Double Commander is a powerful open source & cross platform file manager, inspired from total commander file manager but includes new ideas and features. It brings dual pane side by side experience to enhance the use of GUI for the user. The main window of the application is separated by two panels side by side that allow you to view the content of two different location or same and browse through folders with ease. For each file, image or folder, details such as name, extension, size, date and attributes are displayed in the list.
  • SoftMaker Office 2016 – Your alternative to LibreOffice?
    Depending on how you look at it, the world of office suites for Linux is either very rich or very poor. As the rather obscure idiom says: the tailor (hence the cliche suit reference) always goes naked. But in essence, you’re either using LibreOffice – used to be OpenOffice – or maybe something else. Probably nothing. However, there are quite a few office products for Linux: Kingsoft Office, SoftMaker Office, Calligra, standalone Abiword, some others, each offering a slightly different aesthetic and functional approach. We talked about this in the office suite competition article back in 2013, and a lot has changed since. LibreOffice finally became suitable for use side by side with Microsoft Office, as far as decent document conversion and fidelity go, and every one of these products has seen a large number of major and minor number increments. In the original piece, SoftMaker Office was kind of a dud, and it’s time to give it a full review. Let us.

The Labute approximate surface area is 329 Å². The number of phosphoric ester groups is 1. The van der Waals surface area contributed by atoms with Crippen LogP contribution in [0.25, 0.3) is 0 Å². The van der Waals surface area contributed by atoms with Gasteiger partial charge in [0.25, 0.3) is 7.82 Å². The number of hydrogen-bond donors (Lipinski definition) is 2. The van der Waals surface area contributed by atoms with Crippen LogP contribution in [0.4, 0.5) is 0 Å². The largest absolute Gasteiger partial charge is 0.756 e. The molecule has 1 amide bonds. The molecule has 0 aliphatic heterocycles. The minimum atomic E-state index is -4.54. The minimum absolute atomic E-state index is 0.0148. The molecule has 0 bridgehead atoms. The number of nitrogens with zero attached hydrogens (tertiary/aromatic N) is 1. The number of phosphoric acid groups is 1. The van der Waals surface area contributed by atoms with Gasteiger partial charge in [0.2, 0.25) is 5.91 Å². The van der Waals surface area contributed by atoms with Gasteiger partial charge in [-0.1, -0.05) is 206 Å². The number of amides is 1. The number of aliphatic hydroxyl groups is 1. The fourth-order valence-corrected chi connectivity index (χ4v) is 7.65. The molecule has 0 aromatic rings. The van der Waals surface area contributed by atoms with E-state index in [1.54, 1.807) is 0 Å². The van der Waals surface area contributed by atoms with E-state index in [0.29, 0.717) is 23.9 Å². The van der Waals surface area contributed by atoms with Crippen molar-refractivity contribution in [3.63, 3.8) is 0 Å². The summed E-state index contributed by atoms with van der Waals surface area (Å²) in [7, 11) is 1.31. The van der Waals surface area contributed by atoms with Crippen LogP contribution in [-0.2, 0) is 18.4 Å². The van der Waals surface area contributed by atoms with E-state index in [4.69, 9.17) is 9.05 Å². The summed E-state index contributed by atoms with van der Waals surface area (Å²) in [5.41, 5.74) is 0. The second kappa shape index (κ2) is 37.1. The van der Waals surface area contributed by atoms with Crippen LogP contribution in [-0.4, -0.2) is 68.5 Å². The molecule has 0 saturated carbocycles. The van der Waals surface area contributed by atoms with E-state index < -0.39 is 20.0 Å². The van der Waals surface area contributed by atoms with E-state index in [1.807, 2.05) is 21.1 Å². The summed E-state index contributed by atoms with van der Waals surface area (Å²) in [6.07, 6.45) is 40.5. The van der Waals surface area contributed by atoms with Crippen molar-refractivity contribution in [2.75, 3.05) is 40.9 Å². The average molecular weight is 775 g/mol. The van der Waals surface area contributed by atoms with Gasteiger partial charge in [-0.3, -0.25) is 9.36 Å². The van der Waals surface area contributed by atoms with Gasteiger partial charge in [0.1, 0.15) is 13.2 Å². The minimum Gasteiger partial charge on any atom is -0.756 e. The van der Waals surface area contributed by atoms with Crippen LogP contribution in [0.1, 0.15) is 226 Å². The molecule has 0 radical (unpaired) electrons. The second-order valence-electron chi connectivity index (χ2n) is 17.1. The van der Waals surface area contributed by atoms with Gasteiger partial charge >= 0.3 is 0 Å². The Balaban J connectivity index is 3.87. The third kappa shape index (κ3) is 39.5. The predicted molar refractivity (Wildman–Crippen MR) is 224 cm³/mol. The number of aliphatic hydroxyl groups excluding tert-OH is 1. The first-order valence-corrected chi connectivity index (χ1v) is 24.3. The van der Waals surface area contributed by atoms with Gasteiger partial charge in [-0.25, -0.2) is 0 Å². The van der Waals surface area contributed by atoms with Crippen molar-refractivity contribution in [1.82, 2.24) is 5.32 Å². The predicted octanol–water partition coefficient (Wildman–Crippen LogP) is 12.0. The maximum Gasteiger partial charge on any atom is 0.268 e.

• Reports: PS4 is selling twice as well as Xbox One, overall [Ed: Xbox continues to be a loser]
    Microsoft stopped providing concrete sales data for its Xbox line years ago, making it hard to get a read on just how well the Xbox One is doing in the market compared to Sony's PlayStation 4. Recent numbers released by analysts this week, though, suggest that Sony continues to dominate this generation of the console wars, with the PS4 now selling twice as many units worldwide as the Xbox One since both systems launched in late 2013. The first set of numbers comes from a new SuperData report on the Nintendo Switch, which offhandedly mentions an installed base of 26 million Xbox One units and 55 million PS4 units. That report is backed up by Niko Partners analyst Daniel Ahmad, who recently tweeted a chart putting estimated Xbox One sales somewhere near the middle of the 25 million to 30 million range.
  • PPSSPP (PSP) Emulator 1.3.0 Version Released, Install in Ubuntu/Linux Mint
    PPSSPP is a PSP emulator written in C++, and translates PSP CPU instructions directly into optimized x86, x64 and ARM machine code, using JIT recompilers (dynarecs). PPSSPP is an open source project, licensed under the GPL. PPSSPP can run your PSP games on your PC in full HD resolution, it is cross-platform application. It can even upscale textures that would otherwise be too blurry as they were made for the small screen of the original PSP.

Security Leftovers

4.9 is a longterm kernel

Might as well just mark it as such now, to head off the constant questions. Yes, 4.9 is the next longterm supported kernel version. Read more Also: Yes, Linux 4.9 Is A Long-Term Kernel Release